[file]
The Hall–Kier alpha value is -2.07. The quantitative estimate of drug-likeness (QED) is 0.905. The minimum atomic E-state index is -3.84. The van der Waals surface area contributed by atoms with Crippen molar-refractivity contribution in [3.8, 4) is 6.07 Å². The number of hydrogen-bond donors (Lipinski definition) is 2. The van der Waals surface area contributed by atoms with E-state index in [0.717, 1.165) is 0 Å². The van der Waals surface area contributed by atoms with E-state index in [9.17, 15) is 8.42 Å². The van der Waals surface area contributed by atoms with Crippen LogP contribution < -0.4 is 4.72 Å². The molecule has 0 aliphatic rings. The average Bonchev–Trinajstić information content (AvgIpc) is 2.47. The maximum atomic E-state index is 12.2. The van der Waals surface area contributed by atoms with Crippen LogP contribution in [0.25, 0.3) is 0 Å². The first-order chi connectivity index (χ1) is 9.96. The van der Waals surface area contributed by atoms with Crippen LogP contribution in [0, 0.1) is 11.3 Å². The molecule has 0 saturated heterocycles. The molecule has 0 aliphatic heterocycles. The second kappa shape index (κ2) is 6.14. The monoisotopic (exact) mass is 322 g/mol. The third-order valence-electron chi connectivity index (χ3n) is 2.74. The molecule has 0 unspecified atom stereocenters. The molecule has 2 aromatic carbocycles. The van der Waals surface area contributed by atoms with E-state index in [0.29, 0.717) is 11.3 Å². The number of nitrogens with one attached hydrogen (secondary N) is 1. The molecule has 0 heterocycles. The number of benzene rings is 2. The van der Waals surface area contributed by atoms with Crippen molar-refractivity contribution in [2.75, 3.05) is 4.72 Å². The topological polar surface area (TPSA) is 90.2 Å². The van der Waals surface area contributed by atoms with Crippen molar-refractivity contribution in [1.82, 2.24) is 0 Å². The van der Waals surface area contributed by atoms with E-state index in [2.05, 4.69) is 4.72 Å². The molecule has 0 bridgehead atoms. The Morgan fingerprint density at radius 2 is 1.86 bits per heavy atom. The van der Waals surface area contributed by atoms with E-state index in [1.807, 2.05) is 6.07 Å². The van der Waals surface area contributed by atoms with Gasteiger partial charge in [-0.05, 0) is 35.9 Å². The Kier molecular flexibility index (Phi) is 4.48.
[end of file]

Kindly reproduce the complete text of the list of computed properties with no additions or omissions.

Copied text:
The Hall–Kier alpha value is -2.07. The quantitative estimate of drug-likeness (QED) is 0.905. The minimum atomic E-state index is -3.84. The van der Waals surface area contributed by atoms with Crippen molar-refractivity contribution in [3.8, 4) is 6.07 Å². The number of hydrogen-bond donors (Lipinski definition) is 2. The van der Waals surface area contributed by atoms with E-state index in [0.717, 1.165) is 0 Å². The van der Waals surface area contributed by atoms with E-state index in [9.17, 15) is 8.42 Å². The van der Waals surface area contributed by atoms with Crippen LogP contribution < -0.4 is 4.72 Å². The molecule has 0 aliphatic rings. The average Bonchev–Trinajstić information content (AvgIpc) is 2.47. The maximum atomic E-state index is 12.2. The van der Waals surface area contributed by atoms with Crippen LogP contribution in [0.25, 0.3) is 0 Å². The first-order chi connectivity index (χ1) is 9.96. The van der Waals surface area contributed by atoms with Crippen LogP contribution in [0, 0.1) is 11.3 Å². The molecule has 0 saturated heterocycles. The molecule has 0 aliphatic heterocycles. The second kappa shape index (κ2) is 6.14. The monoisotopic (exact) mass is 322 g/mol. The third-order valence-electron chi connectivity index (χ3n) is 2.74. The molecule has 0 unspecified atom stereocenters. The molecule has 2 aromatic carbocycles. The van der Waals surface area contributed by atoms with E-state index in [0.29, 0.717) is 11.3 Å². The number of nitrogens with one attached hydrogen (secondary N) is 1. The molecule has 0 heterocycles. The number of benzene rings is 2. The van der Waals surface area contributed by atoms with Crippen molar-refractivity contribution in [2.75, 3.05) is 4.72 Å². The topological polar surface area (TPSA) is 90.2 Å². The van der Waals surface area contributed by atoms with Crippen molar-refractivity contribution in [1.82, 2.24) is 0 Å². The van der Waals surface area contributed by atoms with E-state index in [2.05, 4.69) is 4.72 Å². The molecule has 0 bridgehead atoms. The Morgan fingerprint density at radius 2 is 1.86 bits per heavy atom. The van der Waals surface area contributed by atoms with E-state index in [1.807, 2.05) is 6.07 Å². The van der Waals surface area contributed by atoms with Gasteiger partial charge in [-0.05, 0) is 35.9 Å². The Kier molecular flexibility index (Phi) is 4.48.